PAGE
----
Our Minimum Wage, Unskilled Workers And The Informal Sector
We always tend to focus on the formal sector of employment. There are so many people in Fiji who are not part of the formal sector
Aiyaz SayedKhaiyum Attorney General I hope this years Diwali will bring joy and prosperity in everyones life. Rachelle Hooker Westpac Fiji general manager’s wife
The minimum wage of $2.32 per hour has been misinterpreted many times since its introduction. And it is obvious there are many who aren’t able to differentiate that the $2.32 per hour minimum wage is for unskilled workers only, especially in the informal sector. Whilst unions have continued campaigning for increase in this minimum wage, fact remains that this is the first time the unskilled workers especially in the informal sector, have been given a minimum wage. But this does not in any way mean that employers cannot pay their workers above this minimum wage limit. Many unskilled workers would attest that when the minimum wage was not introduced, there used to be so much exploitation whereby some used to get even $1.50 per hour or below. However, this minimum wage means unskilled workers are able to get a decent minimum wage. And as pointed out by the acting Prime Minister, Aiyaz SayedKhaiyum, Government continues to review this and depending on the analysis, they will make adjustments. So why can’t this minimum wage be increased dramatically to $4 or $5 per hour as being campaigned for by the Fiji Trades Union Congress? One has to be mindful on the link of unskilled workers to the informal sector and the smaller business – your corner shops etc. The informal sector cannot afford to pay such high wages and if it is introduced, then it would be better for them to do the work themselves than to hire someone else. Mr Sayed-Khaiyum had a good example of the involvement of the informal sector. “We always tend to focus on the formal sector of employment. There are so many people in Fiji who are not part of the formal sector,” he said. “We have many people employed in the informal sector also. “I stopped yesterday in Korovisalou and bought Kavika, bananas and coconuts and I talked to the ladies selling these. “They told me sometimes they make $200 a week, sometimes $250, and sometimes only $50 a week.” Mr Sayed-Khaiyum’s point was given, these women in the informal sector are not even able to generate much income, how would a not well-thought out minimum wage affect them and others like them? “Will it have an impact on the price of goods and services we buy? Will it affect their ability to hire their nephew who got out of school and wants to join their business?” he questioned. “Will they be taken to the employment court for not paying the $4 or $5 minimum wage? These are the critical issues you need to understand.”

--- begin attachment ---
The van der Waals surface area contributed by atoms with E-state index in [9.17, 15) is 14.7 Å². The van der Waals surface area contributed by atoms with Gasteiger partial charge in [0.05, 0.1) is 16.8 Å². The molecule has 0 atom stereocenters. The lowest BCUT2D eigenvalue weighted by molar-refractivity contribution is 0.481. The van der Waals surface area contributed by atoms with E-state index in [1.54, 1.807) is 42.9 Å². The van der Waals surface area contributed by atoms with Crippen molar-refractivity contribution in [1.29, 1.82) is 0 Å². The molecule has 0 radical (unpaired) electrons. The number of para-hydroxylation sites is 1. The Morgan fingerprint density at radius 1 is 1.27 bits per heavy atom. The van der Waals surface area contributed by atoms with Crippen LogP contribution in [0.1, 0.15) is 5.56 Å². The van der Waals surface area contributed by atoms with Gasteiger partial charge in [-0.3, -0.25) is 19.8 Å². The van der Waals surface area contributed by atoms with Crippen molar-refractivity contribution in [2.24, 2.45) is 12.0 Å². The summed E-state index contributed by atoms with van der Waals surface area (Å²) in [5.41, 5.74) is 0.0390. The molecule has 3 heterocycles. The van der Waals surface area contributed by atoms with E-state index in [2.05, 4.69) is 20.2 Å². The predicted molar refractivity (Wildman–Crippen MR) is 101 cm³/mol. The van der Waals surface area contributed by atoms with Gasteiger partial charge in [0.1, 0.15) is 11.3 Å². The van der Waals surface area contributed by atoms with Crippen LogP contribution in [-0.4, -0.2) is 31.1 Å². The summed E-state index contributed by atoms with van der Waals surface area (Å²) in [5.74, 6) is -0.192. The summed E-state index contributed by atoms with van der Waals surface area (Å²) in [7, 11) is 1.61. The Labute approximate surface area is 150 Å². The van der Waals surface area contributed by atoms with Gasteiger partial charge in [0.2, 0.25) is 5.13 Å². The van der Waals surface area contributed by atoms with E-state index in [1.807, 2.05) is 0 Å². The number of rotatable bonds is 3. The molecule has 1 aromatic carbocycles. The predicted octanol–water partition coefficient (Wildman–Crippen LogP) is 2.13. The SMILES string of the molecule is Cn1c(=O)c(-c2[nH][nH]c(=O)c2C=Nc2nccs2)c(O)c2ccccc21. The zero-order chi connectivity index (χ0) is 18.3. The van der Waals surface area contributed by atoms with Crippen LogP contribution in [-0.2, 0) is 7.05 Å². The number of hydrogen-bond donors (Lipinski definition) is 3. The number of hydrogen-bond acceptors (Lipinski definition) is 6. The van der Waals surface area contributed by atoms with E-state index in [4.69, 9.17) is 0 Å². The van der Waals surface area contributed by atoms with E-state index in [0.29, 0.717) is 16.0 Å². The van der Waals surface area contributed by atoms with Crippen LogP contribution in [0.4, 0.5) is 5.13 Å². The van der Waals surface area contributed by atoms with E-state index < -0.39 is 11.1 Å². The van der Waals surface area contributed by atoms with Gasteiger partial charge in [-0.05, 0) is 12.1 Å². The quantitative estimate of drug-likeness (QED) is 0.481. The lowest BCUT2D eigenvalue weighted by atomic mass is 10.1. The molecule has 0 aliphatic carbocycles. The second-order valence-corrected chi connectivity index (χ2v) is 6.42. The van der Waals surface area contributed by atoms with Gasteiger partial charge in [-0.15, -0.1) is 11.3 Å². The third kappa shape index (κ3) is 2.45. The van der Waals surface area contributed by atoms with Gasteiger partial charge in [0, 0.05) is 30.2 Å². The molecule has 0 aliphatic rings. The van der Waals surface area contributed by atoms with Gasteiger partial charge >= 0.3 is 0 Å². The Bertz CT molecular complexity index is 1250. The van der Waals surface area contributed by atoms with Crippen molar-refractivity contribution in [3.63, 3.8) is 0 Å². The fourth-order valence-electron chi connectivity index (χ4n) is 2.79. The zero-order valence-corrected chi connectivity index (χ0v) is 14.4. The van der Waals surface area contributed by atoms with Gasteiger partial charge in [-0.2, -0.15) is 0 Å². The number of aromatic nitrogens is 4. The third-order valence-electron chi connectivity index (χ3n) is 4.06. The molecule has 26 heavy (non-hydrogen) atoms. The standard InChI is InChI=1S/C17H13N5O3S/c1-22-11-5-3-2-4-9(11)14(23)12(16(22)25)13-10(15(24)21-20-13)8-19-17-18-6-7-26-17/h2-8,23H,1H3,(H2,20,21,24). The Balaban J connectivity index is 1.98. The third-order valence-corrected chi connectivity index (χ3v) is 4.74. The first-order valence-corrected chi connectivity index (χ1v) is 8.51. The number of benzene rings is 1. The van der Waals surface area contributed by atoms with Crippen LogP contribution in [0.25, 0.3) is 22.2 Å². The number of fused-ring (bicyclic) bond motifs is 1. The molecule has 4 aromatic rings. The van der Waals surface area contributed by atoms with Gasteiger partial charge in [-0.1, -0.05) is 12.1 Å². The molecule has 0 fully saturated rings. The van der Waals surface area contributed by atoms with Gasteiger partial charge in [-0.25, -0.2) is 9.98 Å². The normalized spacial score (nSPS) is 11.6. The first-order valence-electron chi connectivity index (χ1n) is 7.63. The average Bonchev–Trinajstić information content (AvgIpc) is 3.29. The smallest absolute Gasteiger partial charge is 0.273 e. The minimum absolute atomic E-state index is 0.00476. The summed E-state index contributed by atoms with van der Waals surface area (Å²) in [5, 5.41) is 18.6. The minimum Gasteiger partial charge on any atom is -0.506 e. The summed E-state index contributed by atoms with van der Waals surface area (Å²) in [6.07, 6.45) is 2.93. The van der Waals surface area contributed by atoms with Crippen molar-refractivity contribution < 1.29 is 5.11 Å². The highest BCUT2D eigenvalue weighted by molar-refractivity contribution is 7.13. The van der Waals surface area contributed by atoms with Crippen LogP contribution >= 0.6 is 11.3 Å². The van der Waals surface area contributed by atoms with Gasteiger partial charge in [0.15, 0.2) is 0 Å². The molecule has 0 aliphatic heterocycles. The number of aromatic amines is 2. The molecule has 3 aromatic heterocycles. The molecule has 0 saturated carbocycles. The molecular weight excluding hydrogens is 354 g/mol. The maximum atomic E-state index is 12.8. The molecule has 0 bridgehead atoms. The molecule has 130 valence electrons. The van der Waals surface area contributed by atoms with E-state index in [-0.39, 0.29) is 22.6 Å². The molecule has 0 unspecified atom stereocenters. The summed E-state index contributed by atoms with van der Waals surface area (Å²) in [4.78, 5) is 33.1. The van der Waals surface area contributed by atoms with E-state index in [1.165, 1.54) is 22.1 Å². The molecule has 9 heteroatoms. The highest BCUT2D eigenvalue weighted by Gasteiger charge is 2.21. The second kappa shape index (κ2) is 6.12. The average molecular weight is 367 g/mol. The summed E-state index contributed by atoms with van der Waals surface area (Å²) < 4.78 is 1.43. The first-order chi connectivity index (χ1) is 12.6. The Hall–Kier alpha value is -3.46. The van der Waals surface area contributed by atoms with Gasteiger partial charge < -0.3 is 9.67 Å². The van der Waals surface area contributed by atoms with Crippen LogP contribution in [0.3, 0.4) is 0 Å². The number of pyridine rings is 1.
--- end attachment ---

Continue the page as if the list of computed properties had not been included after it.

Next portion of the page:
Therefore, it is critical firstly that all Fijians understand the minimum wage rate of $2.32 per hour is for unskilled workers only, especially in the informal sector.
Secondly, it is imperative they understand the economics and the dynamics Government has based its decisions on. And most importantly, employers need to understand this is just a minimum wage and they can pay much more.